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This is the laptop sitting in front of me right now:

enter image description here

On it is installed VMWare Fusion 8.5.3 with an Ubuntu 16.04 64 bit VM. I ran the following little test to compare performance between bash on the host and bash on the VM:

time for i in {1..1000000}; do :; done

Note that the stock bash version on MacOS is 3.2.57, so I downloaded and built the same version to run on the VM to ensure a fair comparison.

The results - The VM is more than 2x as fast as the host!

Host (MacOS)

mymac:~ me$ time for i in {1..1000000}; do :; done

real    0m4.608s
user    0m4.536s
sys 0m0.067s
mymac:~ me$

VM (Ubuntu)

ubuntu@ubuntu:~$ time for i in {1..1000000}; do :; done            

real    0m2.146s
user    0m2.136s
sys 0m0.008s
ubuntu@ubuntu:~$

How can the VM be so much faster when it should be effectively running the same code on (a virtualized form of) the same CPU?


Notes

  • The MacOS host has 8 logical cores and 16GB RAM. I have assigned only 2 logical cores and 2GB RAM to the VM. I think this should make little difference - this test is not memory bound and is single-threaded.
  • I powered off the VM while running the host test
  • I ran strace on the Ubuntu bash process. As expected there just a handful of syscalls at the start and end of the test, and no syscalls during the bulk of the test (the for loop). So this test should largely be CPU-bound and not affected by differences in I/O implementation between MacOS and Ubuntu.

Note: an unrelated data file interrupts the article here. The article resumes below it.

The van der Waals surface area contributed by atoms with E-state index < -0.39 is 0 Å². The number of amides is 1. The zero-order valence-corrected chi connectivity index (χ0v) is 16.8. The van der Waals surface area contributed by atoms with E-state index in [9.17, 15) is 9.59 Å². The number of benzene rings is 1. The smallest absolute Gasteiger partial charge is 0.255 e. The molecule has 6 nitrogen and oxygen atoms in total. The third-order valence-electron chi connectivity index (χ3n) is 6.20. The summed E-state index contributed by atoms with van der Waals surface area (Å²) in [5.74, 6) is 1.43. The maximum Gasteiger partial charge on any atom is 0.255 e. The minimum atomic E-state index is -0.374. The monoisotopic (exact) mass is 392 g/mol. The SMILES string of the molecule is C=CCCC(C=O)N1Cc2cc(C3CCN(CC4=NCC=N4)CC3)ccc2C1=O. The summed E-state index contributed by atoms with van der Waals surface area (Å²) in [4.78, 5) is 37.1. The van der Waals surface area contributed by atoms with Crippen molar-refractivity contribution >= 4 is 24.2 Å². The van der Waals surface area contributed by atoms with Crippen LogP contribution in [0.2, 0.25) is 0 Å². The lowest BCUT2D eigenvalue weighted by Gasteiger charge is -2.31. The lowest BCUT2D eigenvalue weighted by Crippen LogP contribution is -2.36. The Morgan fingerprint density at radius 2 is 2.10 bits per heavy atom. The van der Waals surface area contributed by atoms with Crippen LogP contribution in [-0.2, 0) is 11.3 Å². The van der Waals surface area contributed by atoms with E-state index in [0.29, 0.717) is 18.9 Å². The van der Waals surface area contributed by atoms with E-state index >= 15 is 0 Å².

• I ran the test several times and the result seems fairly consistent.
  • There is no other notable system load.
  • Can you test again with a for loop instead (time for ((i=0; i < 1000000; i++)); do :; done)? That should be interesting... – xhienne Jan 20 '17 at 1:25
  • @xhienne The results are similar: >twice faster on the VM. In fact the for (( )) version took about twice as long as the for x in { } on both host and VM. – Digital Trauma Jan 20 '17 at 1:33
  • It's twice as long but if you consider the memory usage, you'll see a huge difference (change 1000000 to 100000000 if that's not obvious enough). But I expected your host to be quicker than the VM in my test, I'm disappointed – xhienne Jan 20 '17 at 1:36
  • I guess your two cores are dedicated to the VM and that no other process on your host can use these two cores. Can you dedicate a core to your bash process on your host, just to be sure your Mac is not using it to do other tasks? – xhienne Jan 20 '17 at 1:45
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    At this time, my only conclusion is that the compiler used on your MacOS to compile bash is less efficient than gcc on Ubuntu. Or the compiler flags are chosen less carefully. – xhienne Jan 20 '17 at 2:06

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